Safety training starts when each new employee receives a copy of the company's safety manual. This convenient reference contains descriptions and explanations of the hazards that electrical personnel are likely to encounter in their work, coupled with the precautions necessary to prevent bodily harm and equipment damage. Basically, the manual sets standards for employee accountability and disciplinary actions. A written "Not Working Safely" notice is issued to anyone who doesn't follow the safety requirements defined in the manual or mandated at a specific job site.
The overleaf states that the company is interested in each employee's safety and that the policy of the firm is to provide safe equipment, adequate tools, and the necessary personal protective equipment.
On the succeeding pages follows a list of 28 employee safety regulations. Subjects in the manual include responsibility for tools, attendance at toolbox meetings, use of company vehicles, drug policies, and lifting procedures.
Other specific subjects covered are first aid and medical treatment, personnel protective equipment, construction tools and equipment, scaffolding, ladders, hand and power tools, lockout/tagout procedures, hazardous communication program, confined space entry procedures, and the assured grounding program.
Continental Electrical rigorously follows the OSHA assured grounding procedure because defects in the grounding system of 120-V flexible cord sets are usually the most common cause of injury in low-voltage shock accidents. Employees are instructed that each cord set is to be visually inspected by the user before each day's use for external defects. The quarterly testing of equipment is documented by means of an appropriately colored cable tie at each end of the cord and at the plug and handle ends of tools.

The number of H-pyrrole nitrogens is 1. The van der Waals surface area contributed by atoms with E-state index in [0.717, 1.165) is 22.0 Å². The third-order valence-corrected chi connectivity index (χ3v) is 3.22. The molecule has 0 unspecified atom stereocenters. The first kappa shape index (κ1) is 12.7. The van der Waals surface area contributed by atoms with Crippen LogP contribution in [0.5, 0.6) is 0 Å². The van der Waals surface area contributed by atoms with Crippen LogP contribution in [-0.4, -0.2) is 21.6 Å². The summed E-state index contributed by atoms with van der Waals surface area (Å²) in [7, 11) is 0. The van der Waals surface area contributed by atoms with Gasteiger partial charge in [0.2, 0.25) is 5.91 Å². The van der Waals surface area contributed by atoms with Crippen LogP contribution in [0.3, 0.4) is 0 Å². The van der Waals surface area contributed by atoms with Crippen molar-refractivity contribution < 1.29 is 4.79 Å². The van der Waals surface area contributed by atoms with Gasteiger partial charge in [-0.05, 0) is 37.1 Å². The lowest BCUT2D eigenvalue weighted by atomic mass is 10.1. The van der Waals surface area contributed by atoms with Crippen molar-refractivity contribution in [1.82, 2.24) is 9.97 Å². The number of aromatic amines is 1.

Electrical hot work safety
The hazards involved in working on or near electrically energized equipment is clearly recognized in the contractor's safety manual. A working on "Live Equipment" kit must be used when working on energized switchboards or similar equipment.
The kit materials, which are carried in a specially designed gang box, include a pair of 36- by 36-inch rubber mats with case, two pairs of rubber gloves, two safety cones, two signs, two flame-retarding jump suits, one wand, four clothes pins, two hard hats with full face shield, one roll "Danger High Voltage" yellow caution tape, four labeled safety lockout tags, four individually keyed locks with keys, and one 16-ft fiberglass folding ruler.
A major element to the success of the company safety program is the administration of regular weekly safety meetings, which provide the opportunity to review and discuss possible procedures that could prevent an accident.
One subject that might be covered at a meeting would be: "When you attach the safety strap to the 'D' ring of a full-body harness, do not rely on the sound of the 'click' of the snap hook. Look to make sure it is properly attached, and don't attach anything to the D-ring except the safety strap." Webb considers the project supervisors as the key people for making the safety program effective because they have a full overview of the project.
For example, in walking the job, a supervisor can identify an unsafe situation or a possible hazard, such as an open flame or a spill, and report it as soon as possible. A supervisor should take particular care to note if working space in front of electrical equipment is kept clear of cords and other items that would constitute a tripping hazard.
Finally, a supervisor is also able to reinforce the safety consciousness of the crew and fortify the team concept.
Safety in action
This safety consciousness was seen in action when a Continental Electrical crew installed 220 sports lighting fixtures on six field lighting towers, plus both east and west colonnade roofs at Soldier Field in Chicago. After each 1800-W, metal-halide fixture was installed, it was hand-focused to meet exacting aiming specifications. A laser was attached to each fixture and then sighted to a computerized grid on the field.
Because this project involved climbing metal towers and working around the perimeter roof of the stadium, the entire field force of electricians took on the challenge of wearing special safety harnesses to protect themselves against an accidental fall. They wanted to concentrate on getting the work done without having to worry about being knocked over by a Chicago wind gust.
The three most important words in the vocabulary of safety are attitude, responsibility, and involvement. "The lighting project was completed without even the need for a Band-Aid-it was injury free. The most important of these is attitude. A positive attitude will prevent most accidents," Webb concludes.